Palestinian families used to come to Al-Oja spring, in the Jordan Valley, to spend summer days bathing. The spring overflowed with water, turning the land into the “bread basket” of the West Bank. Today the spring has gone. Left behind is dry, arid land and a stone’s throw away from where the spring once was is a large pump, cordoned off behind a fence. This pump takes the water that once was Al-Oja spring to the many illegal Israeli settlements in the Jordan Valley.
Ariel Sharon once said, “You don’t simply bundle people onto trucks and drive them away… I prefer to advocate a more positive policy, to create, in effect, a condition that in a positive way will induce people to leave.”
The Jordan Valley, which runs the length of the West Bank and makes up one-fifth of its total area, has an abundance of fertile terrain and water resources. Once home to around 320,000 Palestinians the reality behind Sharon’s statement has meant that less than a quarter of these people are still there.
Through a myriad of common practices, including dispossession, land confiscation, resource control and movement restrictions, Israel has ensured that the remaining Palestinians are being forced from their land. Jeff Halper, from the Israeli Committee against House Demolitions, has said, “The EU calls it forced expulsion of Palestinians from the Jordan Valley; for sure, you could even define it as ethnic cleansing.”
“What you have in the Jordan Valley is massive colonial expropriation of resources, 46 years worth of colonial practices,” said a spokesman from Ma’an Development Centre.
While Israel and Palestine talks are underway, in the hope that within nine months a peace deal will be reached to bring an end to the decades of occupation, what will be the fate of the second most prized territory after Jerusalem, the Jordan Valley?
As Abbas opened a mosque in Jericho last week he reiterated that there would be no Palestinian state without Jericho and the Jordan Valley. However, Israeli Prime Minister Benjamin Netanyahu claimed in his May 2011 address to the US Congress, “Israel will never cede the Jordan Valley. Israel would never agree to withdraw from the Jordan Valley under any peace agreement signed with the Palestinians. And it‘s vital – absolutely vital – that Israel maintains a long-term military presence along the Jordan River.”
During a tour of the area, Netanyahu told the IDF soldiers escorting him, “Israel’s line of defence begins here… If rockets and missiles break out here, they will reach Tel Aviv, Haifa and all over the state.” This comment echoed the thoughts of his predecessors. Former Israel Prime Minister Yitzhak Rabin once declared, “The security border to protect the State of Israel will be set in the Jordan Valley, in the broadest meaning of this term.”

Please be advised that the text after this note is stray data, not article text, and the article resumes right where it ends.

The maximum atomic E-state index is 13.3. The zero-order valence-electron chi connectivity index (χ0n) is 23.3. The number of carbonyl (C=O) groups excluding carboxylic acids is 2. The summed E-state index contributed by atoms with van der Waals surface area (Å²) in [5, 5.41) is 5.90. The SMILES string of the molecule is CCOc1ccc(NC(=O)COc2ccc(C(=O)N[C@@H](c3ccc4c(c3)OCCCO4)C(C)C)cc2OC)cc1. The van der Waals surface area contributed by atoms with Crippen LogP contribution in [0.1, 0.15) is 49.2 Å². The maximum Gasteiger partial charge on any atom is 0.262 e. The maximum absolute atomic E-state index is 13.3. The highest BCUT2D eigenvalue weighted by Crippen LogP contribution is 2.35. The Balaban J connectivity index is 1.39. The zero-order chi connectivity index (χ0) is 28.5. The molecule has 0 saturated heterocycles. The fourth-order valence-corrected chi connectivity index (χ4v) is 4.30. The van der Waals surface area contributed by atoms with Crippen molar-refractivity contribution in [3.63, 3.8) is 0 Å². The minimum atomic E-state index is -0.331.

Rabin’s comments stemmed from the 1967 Allon Plan, named after the Israeli politician who formulated it. The plan basically outlined Israel’s desire to control the entire valley. It advocated the annexation to Israel of a strip of land up to 15 kilometres wide to act as a buffer zone between Israel and the surrounding Arab countries. It envisaged settlements as “permanent advance-position lookouts that would avoid having to call up military forces and could not only alert the military to a sudden attack by the enemy, but also attempt to halt, or at least delay, the enemy’s advance until military forces could control the situation.”
While the Allon Plan was never implemented officially by Israel, in 1968 the first settlement was erected in the Jordan Valley. Within a decade 19 settlements grew there, all illegal under international law, and in the northern Dead Sea area. In the 5 years after that, another 11 went up; today there are 38 settlements in the region.
The Oslo Accords further entrenched Israel’s control over the valley. It carved up the terrain of the West Bank and, in the process, the slice which is the Jordan Valley fell into Area C. This means that around 90 per cent of the Jordan Valley is under complete Israeli military and administrative control, the access of which to Palestinians is prohibited or controlled strictly by Israel. While they were busy with Oslo, Israel implemented a settlement freeze which excluded the Jordan Valley.
Asked about the importance of the Jordan Valley to a Palestinian state, Halper said, “In terms of the economics, in terms of the border as a bridge to the Arab world and finally in terms of territory, the Jordan Valley is crucial. It is the core of a sovereignty and validity. The Palestinians do not just need a state; they need a state that is sovereign.”
He added that the Jordan Valley will never go to a Palestinian state. “From 1967 until today, Israel has always seen it as crucial [to itself], both in the security sense and economically.”
Even if the territory of the Jordan Valley was to go to a state of Palestine, Israel would use the gross power imbalance to continue to extort its resources. With the Jordan Valley now home to 9,600 settlers and the income from the exports grown on the settlement farms totaling around $128 million a year, it seems unlikely that Israel will ever relinquish its tight grip on the territory.
The views expressed in this article belong to the author and do not necessarily reflect the editorial policy of Middle East Monitor.